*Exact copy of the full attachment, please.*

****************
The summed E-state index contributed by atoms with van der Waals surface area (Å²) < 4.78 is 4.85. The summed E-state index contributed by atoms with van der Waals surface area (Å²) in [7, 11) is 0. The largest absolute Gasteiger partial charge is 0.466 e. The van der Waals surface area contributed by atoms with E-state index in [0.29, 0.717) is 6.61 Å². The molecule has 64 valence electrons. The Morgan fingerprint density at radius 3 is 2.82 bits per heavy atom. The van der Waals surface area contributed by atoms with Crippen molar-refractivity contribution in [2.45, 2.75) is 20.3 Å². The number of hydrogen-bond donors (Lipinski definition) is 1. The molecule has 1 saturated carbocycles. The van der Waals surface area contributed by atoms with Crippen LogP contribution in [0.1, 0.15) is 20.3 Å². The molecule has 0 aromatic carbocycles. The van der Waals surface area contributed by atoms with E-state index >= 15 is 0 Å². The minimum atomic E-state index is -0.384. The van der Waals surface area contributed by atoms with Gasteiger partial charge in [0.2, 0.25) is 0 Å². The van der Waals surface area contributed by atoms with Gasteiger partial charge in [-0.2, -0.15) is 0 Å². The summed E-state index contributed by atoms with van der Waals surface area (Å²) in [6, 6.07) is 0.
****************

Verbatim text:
The summed E-state index contributed by atoms with van der Waals surface area (Å²) < 4.78 is 4.85. The summed E-state index contributed by atoms with van der Waals surface area (Å²) in [7, 11) is 0. The largest absolute Gasteiger partial charge is 0.466 e. The van der Waals surface area contributed by atoms with E-state index in [0.29, 0.717) is 6.61 Å². The molecule has 64 valence electrons. The Morgan fingerprint density at radius 3 is 2.82 bits per heavy atom. The van der Waals surface area contributed by atoms with Crippen molar-refractivity contribution in [2.45, 2.75) is 20.3 Å². The number of hydrogen-bond donors (Lipinski definition) is 1. The molecule has 1 saturated carbocycles. The van der Waals surface area contributed by atoms with Crippen LogP contribution in [0.1, 0.15) is 20.3 Å². The molecule has 0 aromatic carbocycles. The van der Waals surface area contributed by atoms with E-state index >= 15 is 0 Å². The minimum atomic E-state index is -0.384. The van der Waals surface area contributed by atoms with Gasteiger partial charge in [0.2, 0.25) is 0 Å². The van der Waals surface area contributed by atoms with Gasteiger partial charge in [-0.2, -0.15) is 0 Å². The summed E-state index contributed by atoms with van der Waals surface area (Å²) in [6, 6.07) is 0.